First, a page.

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Molecular epidemiology of ascariasis: a global perspective on the transmission dynamics of Ascaris in people and pigs.

Betson, M, Nejsum, P, Bendall, RP, Deb, RM and Stothard, JR (2014) Molecular epidemiology of ascariasis: a global perspective on the transmission dynamics of Ascaris in people and pigs. J Infect Dis, 210 (6). pp. 932-941.

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Abstract

BACKGROUND: The roundworm Ascaris lumbricoides infects 0.8 billion people worldwide, and Ascaris suum infects innumerable pigs across the globe. The extent of natural cross-transmission of Ascaris between pig and human hosts in different geographical settings is unknown, warranting investigation. METHODS: Adult Ascaris organisms were obtained from humans and pigs in Europe, Africa, Asia, and Latin America. Barcodes were assigned to 536 parasites on the basis of sequence analysis of the mitochondrial cytochrome c oxidase I gene. Genotyping of 410 worms was also conducted using a panel of microsatellite markers. Phylogenetic, population genetic, and Bayesian assignment methods were used for analysis. RESULTS: There was marked genetic segregation between worms originating from human hosts and those originating from pig hosts. However, human Ascaris infections in Europe were of pig origin, and there was evidence of cross-transmission between humans and pigs in Africa. Significant genetic differentiation exists between parasite populations from different countries, villages, and hosts. CONCLUSIONS: In conducting an analysis of variation within Ascaris populations from pig and human hosts across the globe, we demonstrate that cross-transmission takes place in developing and developed countries, contingent upon epidemiological potential and local phylogeography. Our results provide novel insights into the transmission dynamics and speciation of Ascaris worms from humans and pigs that are of importance for control programs.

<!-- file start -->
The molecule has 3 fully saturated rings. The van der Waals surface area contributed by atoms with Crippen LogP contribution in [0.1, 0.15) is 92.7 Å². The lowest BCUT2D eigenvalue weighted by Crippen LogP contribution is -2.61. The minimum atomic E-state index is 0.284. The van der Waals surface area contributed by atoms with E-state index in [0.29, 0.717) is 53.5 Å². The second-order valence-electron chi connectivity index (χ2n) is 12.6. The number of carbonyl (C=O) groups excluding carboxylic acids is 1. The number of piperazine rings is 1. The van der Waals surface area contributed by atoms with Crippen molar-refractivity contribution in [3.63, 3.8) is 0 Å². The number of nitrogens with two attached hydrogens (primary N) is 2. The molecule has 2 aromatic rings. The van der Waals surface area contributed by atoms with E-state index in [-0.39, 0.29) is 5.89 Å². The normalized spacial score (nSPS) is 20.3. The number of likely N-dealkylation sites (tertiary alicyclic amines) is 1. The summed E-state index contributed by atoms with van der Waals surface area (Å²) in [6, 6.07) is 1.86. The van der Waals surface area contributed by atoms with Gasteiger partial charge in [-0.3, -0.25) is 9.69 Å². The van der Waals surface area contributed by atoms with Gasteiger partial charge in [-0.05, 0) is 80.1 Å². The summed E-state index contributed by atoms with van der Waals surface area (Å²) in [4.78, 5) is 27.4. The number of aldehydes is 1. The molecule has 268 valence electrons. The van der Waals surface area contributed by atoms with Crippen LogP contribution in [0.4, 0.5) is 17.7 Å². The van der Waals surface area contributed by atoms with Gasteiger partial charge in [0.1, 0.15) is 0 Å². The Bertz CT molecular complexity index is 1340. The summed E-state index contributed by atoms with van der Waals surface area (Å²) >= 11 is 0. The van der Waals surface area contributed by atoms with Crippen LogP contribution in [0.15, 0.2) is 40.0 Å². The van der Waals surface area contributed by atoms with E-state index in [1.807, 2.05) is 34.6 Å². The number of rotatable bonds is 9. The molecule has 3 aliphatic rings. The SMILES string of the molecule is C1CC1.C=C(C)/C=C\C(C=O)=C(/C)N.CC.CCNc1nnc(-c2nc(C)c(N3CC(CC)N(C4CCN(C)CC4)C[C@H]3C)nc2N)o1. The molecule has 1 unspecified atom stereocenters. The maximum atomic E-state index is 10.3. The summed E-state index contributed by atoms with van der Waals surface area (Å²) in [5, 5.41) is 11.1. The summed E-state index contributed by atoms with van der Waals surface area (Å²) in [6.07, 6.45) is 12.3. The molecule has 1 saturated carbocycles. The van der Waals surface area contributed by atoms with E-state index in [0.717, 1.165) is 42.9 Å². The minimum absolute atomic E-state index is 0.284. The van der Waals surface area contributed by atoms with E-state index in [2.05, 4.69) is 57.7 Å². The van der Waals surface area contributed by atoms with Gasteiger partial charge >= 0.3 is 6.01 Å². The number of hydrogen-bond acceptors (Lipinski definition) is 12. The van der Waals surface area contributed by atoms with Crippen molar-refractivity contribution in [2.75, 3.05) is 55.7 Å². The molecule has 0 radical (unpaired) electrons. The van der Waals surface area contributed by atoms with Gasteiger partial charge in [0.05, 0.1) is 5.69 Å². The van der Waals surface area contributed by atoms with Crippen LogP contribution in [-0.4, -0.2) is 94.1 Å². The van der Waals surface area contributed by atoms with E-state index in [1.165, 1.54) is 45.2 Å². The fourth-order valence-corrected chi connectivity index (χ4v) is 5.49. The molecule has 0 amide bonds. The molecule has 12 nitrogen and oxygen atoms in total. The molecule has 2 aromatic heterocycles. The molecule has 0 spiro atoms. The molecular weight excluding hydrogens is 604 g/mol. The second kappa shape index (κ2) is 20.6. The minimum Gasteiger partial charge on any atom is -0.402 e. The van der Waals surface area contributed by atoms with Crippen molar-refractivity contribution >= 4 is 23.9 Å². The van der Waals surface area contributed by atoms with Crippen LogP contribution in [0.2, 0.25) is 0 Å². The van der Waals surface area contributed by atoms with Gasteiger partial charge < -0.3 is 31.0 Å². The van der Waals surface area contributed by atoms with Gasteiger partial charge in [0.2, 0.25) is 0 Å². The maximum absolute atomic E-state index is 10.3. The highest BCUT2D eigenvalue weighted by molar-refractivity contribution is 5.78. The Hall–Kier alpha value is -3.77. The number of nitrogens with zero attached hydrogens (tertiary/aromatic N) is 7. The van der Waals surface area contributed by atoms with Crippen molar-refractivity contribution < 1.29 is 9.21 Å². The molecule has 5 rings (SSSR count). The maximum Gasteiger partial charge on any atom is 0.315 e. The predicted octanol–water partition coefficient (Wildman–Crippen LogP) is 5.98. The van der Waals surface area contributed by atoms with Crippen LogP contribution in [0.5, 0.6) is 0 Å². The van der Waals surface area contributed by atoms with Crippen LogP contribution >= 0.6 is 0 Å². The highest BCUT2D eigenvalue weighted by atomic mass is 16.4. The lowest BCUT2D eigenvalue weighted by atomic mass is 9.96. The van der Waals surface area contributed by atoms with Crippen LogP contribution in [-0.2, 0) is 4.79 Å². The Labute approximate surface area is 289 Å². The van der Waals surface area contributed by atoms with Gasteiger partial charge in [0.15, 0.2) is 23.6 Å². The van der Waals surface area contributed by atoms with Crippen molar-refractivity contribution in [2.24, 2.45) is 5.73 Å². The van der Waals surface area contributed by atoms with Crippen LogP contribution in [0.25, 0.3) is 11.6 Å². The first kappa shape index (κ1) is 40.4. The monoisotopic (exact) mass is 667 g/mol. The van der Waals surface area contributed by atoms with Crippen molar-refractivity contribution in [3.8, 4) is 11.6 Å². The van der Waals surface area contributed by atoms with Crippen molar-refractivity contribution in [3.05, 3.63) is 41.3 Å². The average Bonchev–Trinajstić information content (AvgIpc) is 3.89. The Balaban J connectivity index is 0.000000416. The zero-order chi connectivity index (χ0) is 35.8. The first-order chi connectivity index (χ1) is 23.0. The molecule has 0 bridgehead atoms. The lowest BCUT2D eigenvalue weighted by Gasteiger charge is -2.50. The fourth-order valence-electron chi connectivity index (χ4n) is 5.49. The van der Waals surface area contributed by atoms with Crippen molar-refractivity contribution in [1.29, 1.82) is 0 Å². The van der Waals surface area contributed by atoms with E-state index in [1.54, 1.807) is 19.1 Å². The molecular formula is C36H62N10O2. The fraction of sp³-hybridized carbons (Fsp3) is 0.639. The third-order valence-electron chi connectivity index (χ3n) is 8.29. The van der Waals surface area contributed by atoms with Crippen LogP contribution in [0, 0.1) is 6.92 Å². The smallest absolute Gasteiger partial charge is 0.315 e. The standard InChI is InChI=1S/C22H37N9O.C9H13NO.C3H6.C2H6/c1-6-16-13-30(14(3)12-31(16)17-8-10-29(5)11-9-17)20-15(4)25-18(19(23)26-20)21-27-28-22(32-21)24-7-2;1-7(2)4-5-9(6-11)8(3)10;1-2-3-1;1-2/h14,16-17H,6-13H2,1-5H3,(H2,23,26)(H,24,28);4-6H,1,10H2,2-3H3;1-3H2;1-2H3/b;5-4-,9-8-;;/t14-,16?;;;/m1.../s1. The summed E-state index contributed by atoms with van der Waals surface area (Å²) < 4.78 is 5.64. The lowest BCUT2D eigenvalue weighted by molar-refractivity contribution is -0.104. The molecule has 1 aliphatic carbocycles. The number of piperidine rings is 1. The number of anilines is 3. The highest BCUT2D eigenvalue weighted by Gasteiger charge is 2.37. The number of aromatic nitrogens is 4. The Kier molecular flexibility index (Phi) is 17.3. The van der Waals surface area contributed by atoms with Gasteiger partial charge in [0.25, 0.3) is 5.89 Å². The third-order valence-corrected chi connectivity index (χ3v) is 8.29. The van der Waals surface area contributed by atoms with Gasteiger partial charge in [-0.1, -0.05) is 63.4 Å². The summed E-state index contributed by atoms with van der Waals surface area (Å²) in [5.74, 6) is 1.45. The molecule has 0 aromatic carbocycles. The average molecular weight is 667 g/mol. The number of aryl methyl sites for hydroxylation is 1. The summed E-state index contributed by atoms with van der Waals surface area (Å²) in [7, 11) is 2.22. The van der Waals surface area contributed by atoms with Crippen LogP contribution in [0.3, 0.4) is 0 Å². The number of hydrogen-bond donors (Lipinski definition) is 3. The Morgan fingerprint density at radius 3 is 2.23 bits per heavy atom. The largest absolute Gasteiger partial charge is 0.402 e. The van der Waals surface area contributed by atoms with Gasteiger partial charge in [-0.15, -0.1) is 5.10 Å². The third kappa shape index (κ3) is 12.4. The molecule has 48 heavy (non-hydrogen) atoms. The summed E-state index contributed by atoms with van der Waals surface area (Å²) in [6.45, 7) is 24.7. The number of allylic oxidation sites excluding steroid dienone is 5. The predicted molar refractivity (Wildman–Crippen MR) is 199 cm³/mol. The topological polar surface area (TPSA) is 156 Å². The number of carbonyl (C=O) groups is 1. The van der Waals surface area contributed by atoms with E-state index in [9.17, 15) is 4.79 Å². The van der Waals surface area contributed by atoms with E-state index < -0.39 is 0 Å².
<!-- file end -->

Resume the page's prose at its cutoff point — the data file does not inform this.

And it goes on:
Item Type: Article
Divisions : Faculty of Health and Medical Sciences
Authors :
AuthorsEmailORCID
Betson, MUNSPECIFIEDUNSPECIFIED
Nejsum, PUNSPECIFIEDUNSPECIFIED
Bendall, RPUNSPECIFIEDUNSPECIFIED
Deb, RMUNSPECIFIEDUNSPECIFIED
Stothard, JRUNSPECIFIEDUNSPECIFIED
Date : 15 September 2014
Identification Number : 10.1093/infdis/jiu193
Uncontrolled Keywords : Ascaris, barcode, giant roundworm, microsatellite, neglected tropical disease, population genetics, soil-transmitted helminth, zoonosis, Animals, Ascariasis, Ascaris, Cyclooxygenase 1, DNA, Helminth, Haplotypes, Humans, Microsatellite Repeats, Molecular Epidemiology, Swine, Swine Diseases, Zoonoses
Related URLs :
Additional Information : © The Author 2014. Published by Oxford University Press on behalf of the Infectious Diseases Society of America. This is an Open Access article distributed under the terms of the Creative Commons Attribution License (http://creativecommons.org/licenses/by/4.0/), which permits unrestricted reuse, distribution, and reproduction in any medium, provided the original work is properly cited.
Depositing User : Symplectic Elements
Date Deposited : 11 Aug 2015 14:24
Last Modified : 11 Aug 2015 14:24
URI: http://epubs.surrey.ac.uk/id/eprint/808134

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